This paper relates to the shortcoming and the lesson that a systems engineer in charge of a similar project can learn from it.
The Lewis Spacecraft Mission Failure Investigation Board (LSMFIB) identified two direct factors, and several indirect factors contributing to the mission failure. The first direct factor identified was flawed design and simulation of the Attitude Control System (ACS). The design of the ACS was such that in safe mode, the spacecraft would be in a “power positive orientation” (LSMFIB 9). However, an imbalance in the thrusters caused the spacecraft to face away from the sun in such a way that the sun’s rays hit the edges of the solar panels powering the spacecraft. This led to draining of the batteries at a quick rate because of the “power subsystem and thermal subsystem Safe Mode design” (LSMFIB 9). The problem with the ACS Simulation was that when the ground crew ran tests to determine the position of the spacecraft in safe mode, they received flawed data that did not enable them to detect the attitude problems that the spacecraft was experiencing. They were unable to detect the emergency that was playing out because of the flawed simulations.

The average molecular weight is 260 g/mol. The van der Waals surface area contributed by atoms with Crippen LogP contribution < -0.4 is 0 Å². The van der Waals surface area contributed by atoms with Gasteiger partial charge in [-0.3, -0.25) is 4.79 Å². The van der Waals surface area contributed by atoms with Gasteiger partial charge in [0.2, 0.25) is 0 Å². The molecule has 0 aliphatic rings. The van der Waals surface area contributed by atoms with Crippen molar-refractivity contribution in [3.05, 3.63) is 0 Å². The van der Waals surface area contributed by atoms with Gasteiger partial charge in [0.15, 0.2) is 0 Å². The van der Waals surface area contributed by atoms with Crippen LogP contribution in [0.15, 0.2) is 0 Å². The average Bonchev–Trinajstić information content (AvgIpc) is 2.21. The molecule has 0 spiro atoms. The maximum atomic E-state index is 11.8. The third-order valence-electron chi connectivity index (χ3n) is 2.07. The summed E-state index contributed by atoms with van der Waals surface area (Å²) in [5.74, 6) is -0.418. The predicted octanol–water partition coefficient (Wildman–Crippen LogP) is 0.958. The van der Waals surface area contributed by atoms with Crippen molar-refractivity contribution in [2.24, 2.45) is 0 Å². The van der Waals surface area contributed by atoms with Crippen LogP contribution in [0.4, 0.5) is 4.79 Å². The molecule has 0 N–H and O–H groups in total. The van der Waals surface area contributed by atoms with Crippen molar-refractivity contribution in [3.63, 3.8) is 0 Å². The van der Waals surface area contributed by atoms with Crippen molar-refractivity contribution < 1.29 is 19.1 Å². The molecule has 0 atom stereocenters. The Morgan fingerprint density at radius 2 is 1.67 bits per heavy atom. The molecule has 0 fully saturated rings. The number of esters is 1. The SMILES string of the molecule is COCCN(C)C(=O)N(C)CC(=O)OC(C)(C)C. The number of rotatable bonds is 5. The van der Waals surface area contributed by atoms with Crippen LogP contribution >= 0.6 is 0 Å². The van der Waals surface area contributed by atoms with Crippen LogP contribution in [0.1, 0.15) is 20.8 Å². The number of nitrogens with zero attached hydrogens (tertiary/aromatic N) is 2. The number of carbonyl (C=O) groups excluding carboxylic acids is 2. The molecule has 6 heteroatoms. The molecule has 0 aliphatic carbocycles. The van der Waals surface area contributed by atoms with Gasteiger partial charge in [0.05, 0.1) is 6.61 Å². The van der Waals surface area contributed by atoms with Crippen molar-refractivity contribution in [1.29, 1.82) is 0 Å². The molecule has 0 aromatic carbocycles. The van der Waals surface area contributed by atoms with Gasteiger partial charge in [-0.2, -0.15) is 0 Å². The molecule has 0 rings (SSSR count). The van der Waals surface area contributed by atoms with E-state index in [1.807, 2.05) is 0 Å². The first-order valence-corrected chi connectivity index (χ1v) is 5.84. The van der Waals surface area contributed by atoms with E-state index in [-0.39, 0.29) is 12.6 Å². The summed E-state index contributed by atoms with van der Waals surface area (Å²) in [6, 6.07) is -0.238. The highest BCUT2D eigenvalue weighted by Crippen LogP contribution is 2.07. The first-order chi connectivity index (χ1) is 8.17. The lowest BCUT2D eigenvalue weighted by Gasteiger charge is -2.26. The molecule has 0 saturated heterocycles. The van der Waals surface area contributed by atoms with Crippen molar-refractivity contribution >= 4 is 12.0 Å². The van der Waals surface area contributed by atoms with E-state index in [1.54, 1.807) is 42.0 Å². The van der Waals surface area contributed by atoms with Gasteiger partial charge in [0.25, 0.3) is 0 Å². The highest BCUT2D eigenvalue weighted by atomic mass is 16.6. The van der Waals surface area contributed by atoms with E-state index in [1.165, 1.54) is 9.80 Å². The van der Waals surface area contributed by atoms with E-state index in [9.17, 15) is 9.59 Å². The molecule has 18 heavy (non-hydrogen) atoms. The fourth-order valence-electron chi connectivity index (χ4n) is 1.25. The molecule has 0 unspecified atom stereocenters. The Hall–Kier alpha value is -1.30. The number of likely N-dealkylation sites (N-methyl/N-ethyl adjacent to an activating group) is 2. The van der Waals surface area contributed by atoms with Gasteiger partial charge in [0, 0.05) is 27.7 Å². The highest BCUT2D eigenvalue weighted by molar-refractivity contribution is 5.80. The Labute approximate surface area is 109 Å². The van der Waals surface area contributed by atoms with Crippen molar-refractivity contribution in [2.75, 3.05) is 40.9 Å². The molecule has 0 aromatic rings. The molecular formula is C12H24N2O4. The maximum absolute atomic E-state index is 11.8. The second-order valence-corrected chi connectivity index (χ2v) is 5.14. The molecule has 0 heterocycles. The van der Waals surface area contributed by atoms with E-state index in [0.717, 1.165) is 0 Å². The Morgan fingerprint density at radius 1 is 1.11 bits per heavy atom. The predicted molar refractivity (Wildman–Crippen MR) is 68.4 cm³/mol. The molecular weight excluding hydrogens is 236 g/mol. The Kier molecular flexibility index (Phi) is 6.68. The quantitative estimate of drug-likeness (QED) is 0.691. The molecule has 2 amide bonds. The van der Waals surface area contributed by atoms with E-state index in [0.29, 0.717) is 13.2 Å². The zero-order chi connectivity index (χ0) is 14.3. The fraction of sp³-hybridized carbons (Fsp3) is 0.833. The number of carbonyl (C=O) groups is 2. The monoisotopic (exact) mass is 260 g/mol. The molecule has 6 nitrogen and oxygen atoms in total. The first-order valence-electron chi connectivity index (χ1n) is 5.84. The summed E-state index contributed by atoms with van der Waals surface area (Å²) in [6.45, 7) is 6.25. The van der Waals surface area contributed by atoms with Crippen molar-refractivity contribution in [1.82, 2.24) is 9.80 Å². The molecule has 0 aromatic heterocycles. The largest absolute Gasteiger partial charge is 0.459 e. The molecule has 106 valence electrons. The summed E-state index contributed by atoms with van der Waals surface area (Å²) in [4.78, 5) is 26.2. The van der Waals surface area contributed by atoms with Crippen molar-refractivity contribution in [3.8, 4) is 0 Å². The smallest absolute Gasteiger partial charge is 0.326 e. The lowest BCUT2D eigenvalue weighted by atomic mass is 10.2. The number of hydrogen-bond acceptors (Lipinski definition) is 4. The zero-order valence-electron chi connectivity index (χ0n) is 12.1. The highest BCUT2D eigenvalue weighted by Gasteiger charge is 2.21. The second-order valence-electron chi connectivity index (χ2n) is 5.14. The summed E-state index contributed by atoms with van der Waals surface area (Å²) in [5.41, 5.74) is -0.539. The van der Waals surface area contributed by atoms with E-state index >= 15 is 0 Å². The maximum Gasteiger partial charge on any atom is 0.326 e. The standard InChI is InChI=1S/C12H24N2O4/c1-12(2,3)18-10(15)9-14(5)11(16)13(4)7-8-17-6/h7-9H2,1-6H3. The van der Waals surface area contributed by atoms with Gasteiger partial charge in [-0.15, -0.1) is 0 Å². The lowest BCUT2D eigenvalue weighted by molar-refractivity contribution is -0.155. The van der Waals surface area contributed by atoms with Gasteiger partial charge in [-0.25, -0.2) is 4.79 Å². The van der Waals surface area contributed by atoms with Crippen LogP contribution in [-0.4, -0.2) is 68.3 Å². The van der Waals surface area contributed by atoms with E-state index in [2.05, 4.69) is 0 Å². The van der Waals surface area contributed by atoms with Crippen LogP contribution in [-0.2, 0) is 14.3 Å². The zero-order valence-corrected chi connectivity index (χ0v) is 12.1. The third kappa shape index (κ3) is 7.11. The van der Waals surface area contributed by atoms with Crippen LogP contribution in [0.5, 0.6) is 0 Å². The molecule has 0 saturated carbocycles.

The second direct factor that led to the loss of the spacecraft was “inadequate space monitoring” (LSMFIB 11). The first reason was that there was pressure on the spacecraft development team to cut costs hence they implemented a single shift. This made the discovery of anomalies very difficult. In fact, the actual problems occurred when no one was on duty. The second reason is that the ground crew failed to declare an emergency even after noting problems that would have justified such a declaration. These problems included the fact that the spacecraft was using the B-side processor when it reached orbit instead of the A-side processor. The